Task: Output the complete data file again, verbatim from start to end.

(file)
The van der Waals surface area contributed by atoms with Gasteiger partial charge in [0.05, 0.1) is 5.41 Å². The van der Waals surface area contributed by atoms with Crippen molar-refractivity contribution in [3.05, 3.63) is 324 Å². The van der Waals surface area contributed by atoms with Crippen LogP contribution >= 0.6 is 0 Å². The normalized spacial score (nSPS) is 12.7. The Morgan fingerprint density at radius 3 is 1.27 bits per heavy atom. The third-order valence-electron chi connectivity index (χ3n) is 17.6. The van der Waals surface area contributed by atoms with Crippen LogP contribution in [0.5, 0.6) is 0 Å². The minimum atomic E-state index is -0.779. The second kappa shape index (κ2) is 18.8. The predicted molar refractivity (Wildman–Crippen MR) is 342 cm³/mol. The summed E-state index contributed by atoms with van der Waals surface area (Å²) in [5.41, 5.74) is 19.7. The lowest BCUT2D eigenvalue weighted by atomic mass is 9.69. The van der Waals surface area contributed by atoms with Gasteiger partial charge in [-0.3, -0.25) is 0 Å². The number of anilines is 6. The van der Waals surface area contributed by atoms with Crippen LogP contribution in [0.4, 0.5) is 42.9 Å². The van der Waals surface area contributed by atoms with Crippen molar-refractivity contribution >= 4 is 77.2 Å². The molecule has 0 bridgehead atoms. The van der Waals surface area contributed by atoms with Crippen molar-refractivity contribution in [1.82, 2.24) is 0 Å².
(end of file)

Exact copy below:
The van der Waals surface area contributed by atoms with Gasteiger partial charge in [0.05, 0.1) is 5.41 Å². The van der Waals surface area contributed by atoms with Crippen molar-refractivity contribution in [3.05, 3.63) is 324 Å². The van der Waals surface area contributed by atoms with Crippen LogP contribution >= 0.6 is 0 Å². The normalized spacial score (nSPS) is 12.7. The Morgan fingerprint density at radius 3 is 1.27 bits per heavy atom. The third-order valence-electron chi connectivity index (χ3n) is 17.6. The van der Waals surface area contributed by atoms with Crippen LogP contribution in [0.5, 0.6) is 0 Å². The minimum atomic E-state index is -0.779. The second kappa shape index (κ2) is 18.8. The predicted molar refractivity (Wildman–Crippen MR) is 342 cm³/mol. The summed E-state index contributed by atoms with van der Waals surface area (Å²) in [5.41, 5.74) is 19.7. The lowest BCUT2D eigenvalue weighted by atomic mass is 9.69. The van der Waals surface area contributed by atoms with Gasteiger partial charge in [-0.3, -0.25) is 0 Å². The number of anilines is 6. The van der Waals surface area contributed by atoms with Crippen LogP contribution in [0.4, 0.5) is 42.9 Å². The van der Waals surface area contributed by atoms with Crippen molar-refractivity contribution >= 4 is 77.2 Å². The molecule has 0 bridgehead atoms. The van der Waals surface area contributed by atoms with Crippen molar-refractivity contribution in [1.82, 2.24) is 0 Å².